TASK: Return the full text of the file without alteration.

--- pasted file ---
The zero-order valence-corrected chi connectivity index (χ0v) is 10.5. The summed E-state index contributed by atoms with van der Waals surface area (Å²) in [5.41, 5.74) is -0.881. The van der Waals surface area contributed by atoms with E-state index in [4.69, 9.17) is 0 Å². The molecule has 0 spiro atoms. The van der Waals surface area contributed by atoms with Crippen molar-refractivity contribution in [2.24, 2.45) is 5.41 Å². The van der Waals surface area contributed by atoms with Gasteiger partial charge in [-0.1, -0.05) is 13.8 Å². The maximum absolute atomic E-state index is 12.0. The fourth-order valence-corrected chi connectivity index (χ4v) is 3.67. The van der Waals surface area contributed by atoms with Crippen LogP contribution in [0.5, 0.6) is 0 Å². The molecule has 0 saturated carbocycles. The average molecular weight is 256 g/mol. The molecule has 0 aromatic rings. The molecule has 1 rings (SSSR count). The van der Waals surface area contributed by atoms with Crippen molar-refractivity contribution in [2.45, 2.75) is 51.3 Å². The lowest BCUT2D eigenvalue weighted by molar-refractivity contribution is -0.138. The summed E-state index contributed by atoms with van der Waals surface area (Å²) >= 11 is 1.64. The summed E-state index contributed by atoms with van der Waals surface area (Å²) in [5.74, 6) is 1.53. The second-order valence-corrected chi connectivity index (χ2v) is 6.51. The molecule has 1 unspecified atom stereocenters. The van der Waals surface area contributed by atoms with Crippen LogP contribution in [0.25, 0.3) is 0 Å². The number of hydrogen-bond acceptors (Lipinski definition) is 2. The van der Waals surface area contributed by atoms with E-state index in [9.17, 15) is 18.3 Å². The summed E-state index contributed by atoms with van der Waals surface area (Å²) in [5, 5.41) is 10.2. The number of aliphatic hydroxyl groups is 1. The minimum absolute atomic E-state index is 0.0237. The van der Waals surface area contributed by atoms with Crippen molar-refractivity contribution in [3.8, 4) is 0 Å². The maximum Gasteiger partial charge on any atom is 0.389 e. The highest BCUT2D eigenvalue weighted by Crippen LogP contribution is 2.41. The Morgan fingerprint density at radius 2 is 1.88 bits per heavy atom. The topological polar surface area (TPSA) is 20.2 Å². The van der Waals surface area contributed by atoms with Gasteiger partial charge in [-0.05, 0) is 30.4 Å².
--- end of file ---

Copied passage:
The zero-order valence-corrected chi connectivity index (χ0v) is 10.5. The summed E-state index contributed by atoms with van der Waals surface area (Å²) in [5.41, 5.74) is -0.881. The van der Waals surface area contributed by atoms with E-state index in [4.69, 9.17) is 0 Å². The molecule has 0 spiro atoms. The van der Waals surface area contributed by atoms with Crippen molar-refractivity contribution in [2.24, 2.45) is 5.41 Å². The van der Waals surface area contributed by atoms with Gasteiger partial charge in [-0.1, -0.05) is 13.8 Å². The maximum absolute atomic E-state index is 12.0. The fourth-order valence-corrected chi connectivity index (χ4v) is 3.67. The van der Waals surface area contributed by atoms with Crippen LogP contribution in [0.5, 0.6) is 0 Å². The molecule has 0 saturated carbocycles. The average molecular weight is 256 g/mol. The molecule has 0 aromatic rings. The molecule has 1 rings (SSSR count). The van der Waals surface area contributed by atoms with Crippen molar-refractivity contribution in [2.45, 2.75) is 51.3 Å². The lowest BCUT2D eigenvalue weighted by molar-refractivity contribution is -0.138. The summed E-state index contributed by atoms with van der Waals surface area (Å²) >= 11 is 1.64. The summed E-state index contributed by atoms with van der Waals surface area (Å²) in [5.74, 6) is 1.53. The second-order valence-corrected chi connectivity index (χ2v) is 6.51. The molecule has 1 unspecified atom stereocenters. The van der Waals surface area contributed by atoms with Crippen LogP contribution in [0.25, 0.3) is 0 Å². The number of hydrogen-bond acceptors (Lipinski definition) is 2. The van der Waals surface area contributed by atoms with E-state index in [9.17, 15) is 18.3 Å². The summed E-state index contributed by atoms with van der Waals surface area (Å²) in [5, 5.41) is 10.2. The number of aliphatic hydroxyl groups is 1. The minimum absolute atomic E-state index is 0.0237. The van der Waals surface area contributed by atoms with Crippen molar-refractivity contribution in [3.8, 4) is 0 Å². The maximum Gasteiger partial charge on any atom is 0.389 e. The highest BCUT2D eigenvalue weighted by Crippen LogP contribution is 2.41. The Morgan fingerprint density at radius 2 is 1.88 bits per heavy atom. The topological polar surface area (TPSA) is 20.2 Å². The van der Waals surface area contributed by atoms with Gasteiger partial charge in [-0.05, 0) is 30.4 Å².